Research into people living in China, Brazil and Sri Lanka with a common heart condition will take place in Birmingham after £1.9million worth of funding was secured.
The money has been given to the University of Birmingham via the National Institute for Health Research Global Health Research Programme.
The work will focus on ways of preventing and treating atrial fibrillation – the most global common cause of an irregular heartbeat which increases the risk of stroke by five times.
Professor Neil Thomas, who is jointly leading the research at the University of Birmingham’s Institute of Applied Health Research, said: “A third of people with atrial fibrillation, and even more in low and middle-income countries such as China, Brazil and Sri Lanka, do not know they have the condition.
“To reduce the risk of stroke by around two thirds, patients with atrial fibrillation are given anticoagulant drugs to prevent blood clotting, such as warfarin, however under-treatment is common in these countries, leading to missed opportunities in preventing fatal and disabling strokes.”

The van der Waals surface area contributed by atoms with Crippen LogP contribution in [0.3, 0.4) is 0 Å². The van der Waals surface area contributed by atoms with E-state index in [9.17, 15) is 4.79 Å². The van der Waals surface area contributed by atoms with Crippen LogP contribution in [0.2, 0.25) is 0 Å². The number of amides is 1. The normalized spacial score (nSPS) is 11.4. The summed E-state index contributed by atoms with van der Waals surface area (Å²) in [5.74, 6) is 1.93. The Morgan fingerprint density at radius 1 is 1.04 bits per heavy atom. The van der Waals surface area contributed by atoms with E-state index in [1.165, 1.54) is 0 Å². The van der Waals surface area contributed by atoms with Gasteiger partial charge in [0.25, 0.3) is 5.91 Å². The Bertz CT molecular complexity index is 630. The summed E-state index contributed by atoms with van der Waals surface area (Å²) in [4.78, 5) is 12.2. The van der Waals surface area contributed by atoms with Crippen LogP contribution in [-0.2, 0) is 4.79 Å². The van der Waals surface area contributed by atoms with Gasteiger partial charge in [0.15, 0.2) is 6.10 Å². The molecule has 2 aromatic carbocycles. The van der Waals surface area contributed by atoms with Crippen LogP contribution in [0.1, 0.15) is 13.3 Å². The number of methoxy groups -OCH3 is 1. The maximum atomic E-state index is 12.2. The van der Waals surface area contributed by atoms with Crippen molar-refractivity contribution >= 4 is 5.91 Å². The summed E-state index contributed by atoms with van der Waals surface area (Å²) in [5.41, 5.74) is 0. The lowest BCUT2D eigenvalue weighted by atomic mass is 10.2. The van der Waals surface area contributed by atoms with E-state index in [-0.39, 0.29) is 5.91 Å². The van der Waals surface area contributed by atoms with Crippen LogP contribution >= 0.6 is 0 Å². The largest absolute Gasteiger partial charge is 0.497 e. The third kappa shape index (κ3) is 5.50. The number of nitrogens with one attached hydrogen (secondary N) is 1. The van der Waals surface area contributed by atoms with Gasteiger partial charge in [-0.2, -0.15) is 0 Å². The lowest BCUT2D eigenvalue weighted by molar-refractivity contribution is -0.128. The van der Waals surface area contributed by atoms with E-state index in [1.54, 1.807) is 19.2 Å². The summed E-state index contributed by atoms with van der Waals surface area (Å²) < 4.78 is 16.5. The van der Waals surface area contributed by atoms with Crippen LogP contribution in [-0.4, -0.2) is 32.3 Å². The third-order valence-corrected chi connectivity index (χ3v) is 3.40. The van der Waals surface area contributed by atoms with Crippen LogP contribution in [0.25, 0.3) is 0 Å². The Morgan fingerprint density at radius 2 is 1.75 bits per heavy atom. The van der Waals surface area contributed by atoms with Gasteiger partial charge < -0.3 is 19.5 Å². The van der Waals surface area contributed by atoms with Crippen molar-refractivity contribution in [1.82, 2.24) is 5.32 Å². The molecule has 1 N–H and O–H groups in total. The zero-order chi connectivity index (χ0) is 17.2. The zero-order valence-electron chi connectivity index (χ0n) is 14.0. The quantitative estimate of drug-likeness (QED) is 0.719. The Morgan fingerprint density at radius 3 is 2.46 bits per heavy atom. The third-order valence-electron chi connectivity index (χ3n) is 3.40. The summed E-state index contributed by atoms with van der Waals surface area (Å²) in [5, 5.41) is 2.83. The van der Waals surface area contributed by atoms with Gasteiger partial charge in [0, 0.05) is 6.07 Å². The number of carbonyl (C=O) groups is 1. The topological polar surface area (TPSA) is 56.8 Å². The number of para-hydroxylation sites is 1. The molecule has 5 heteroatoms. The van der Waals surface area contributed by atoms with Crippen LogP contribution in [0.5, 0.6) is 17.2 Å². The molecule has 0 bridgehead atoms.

The team plans to conduct two pilot research projects in each country, developing and adapting known effective methods to increase awareness and treatment.
Professor Gregory Lip, a leading expert in atrial fibrillation, said: “Our established group at the University of Birmingham has already successfully led changes in atrial fibrillation management in the UK, and in European countries with different healthcare systems, by promoting stroke risk assessment and enabling clinicians to initiate treatment in an integrated manner.
“Given the importance of this need, we plan to support our partners in China, Brazil and Sri Lanka to develop tailored research to improve the treatment and management of this condition in these countries.”